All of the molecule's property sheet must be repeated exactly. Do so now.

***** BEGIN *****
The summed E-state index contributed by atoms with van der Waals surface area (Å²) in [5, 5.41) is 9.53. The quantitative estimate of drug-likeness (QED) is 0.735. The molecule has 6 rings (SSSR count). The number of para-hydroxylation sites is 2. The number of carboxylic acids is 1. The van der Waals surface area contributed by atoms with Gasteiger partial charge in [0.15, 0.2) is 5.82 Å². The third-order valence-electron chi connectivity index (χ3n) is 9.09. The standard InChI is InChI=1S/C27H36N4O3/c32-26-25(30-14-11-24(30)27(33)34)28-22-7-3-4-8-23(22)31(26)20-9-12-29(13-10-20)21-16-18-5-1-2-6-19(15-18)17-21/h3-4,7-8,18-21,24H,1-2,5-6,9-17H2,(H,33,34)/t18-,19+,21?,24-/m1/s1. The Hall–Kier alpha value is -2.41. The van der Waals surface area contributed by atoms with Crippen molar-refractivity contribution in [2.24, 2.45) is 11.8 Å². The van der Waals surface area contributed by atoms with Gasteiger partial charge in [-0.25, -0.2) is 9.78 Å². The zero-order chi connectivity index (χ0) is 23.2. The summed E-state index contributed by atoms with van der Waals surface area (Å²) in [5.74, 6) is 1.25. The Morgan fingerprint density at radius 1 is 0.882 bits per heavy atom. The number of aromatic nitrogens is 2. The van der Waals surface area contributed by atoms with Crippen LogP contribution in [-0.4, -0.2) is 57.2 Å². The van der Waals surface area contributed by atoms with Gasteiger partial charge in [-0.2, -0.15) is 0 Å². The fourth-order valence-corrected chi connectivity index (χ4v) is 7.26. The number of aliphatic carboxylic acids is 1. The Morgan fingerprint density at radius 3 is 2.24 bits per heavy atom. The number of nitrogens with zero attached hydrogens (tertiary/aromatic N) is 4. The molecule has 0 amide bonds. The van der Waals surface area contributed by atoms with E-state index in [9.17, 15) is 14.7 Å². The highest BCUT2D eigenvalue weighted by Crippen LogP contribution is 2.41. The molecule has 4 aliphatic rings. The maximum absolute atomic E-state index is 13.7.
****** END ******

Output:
The summed E-state index contributed by atoms with van der Waals surface area (Å²) in [5, 5.41) is 9.53. The quantitative estimate of drug-likeness (QED) is 0.735. The molecule has 6 rings (SSSR count). The number of para-hydroxylation sites is 2. The number of carboxylic acids is 1. The van der Waals surface area contributed by atoms with Gasteiger partial charge in [0.15, 0.2) is 5.82 Å². The third-order valence-electron chi connectivity index (χ3n) is 9.09. The standard InChI is InChI=1S/C27H36N4O3/c32-26-25(30-14-11-24(30)27(33)34)28-22-7-3-4-8-23(22)31(26)20-9-12-29(13-10-20)21-16-18-5-1-2-6-19(15-18)17-21/h3-4,7-8,18-21,24H,1-2,5-6,9-17H2,(H,33,34)/t18-,19+,21?,24-/m1/s1. The Hall–Kier alpha value is -2.41. The van der Waals surface area contributed by atoms with Crippen molar-refractivity contribution in [2.24, 2.45) is 11.8 Å². The van der Waals surface area contributed by atoms with Gasteiger partial charge in [-0.25, -0.2) is 9.78 Å². The zero-order chi connectivity index (χ0) is 23.2. The summed E-state index contributed by atoms with van der Waals surface area (Å²) in [5.74, 6) is 1.25. The Morgan fingerprint density at radius 1 is 0.882 bits per heavy atom. The number of aromatic nitrogens is 2. The van der Waals surface area contributed by atoms with Crippen LogP contribution in [-0.4, -0.2) is 57.2 Å². The van der Waals surface area contributed by atoms with Gasteiger partial charge in [-0.2, -0.15) is 0 Å². The fourth-order valence-corrected chi connectivity index (χ4v) is 7.26. The number of aliphatic carboxylic acids is 1. The Morgan fingerprint density at radius 3 is 2.24 bits per heavy atom. The number of nitrogens with zero attached hydrogens (tertiary/aromatic N) is 4. The molecule has 0 amide bonds. The van der Waals surface area contributed by atoms with E-state index in [9.17, 15) is 14.7 Å². The highest BCUT2D eigenvalue weighted by Crippen LogP contribution is 2.41. The molecule has 4 aliphatic rings. The maximum absolute atomic E-state index is 13.7.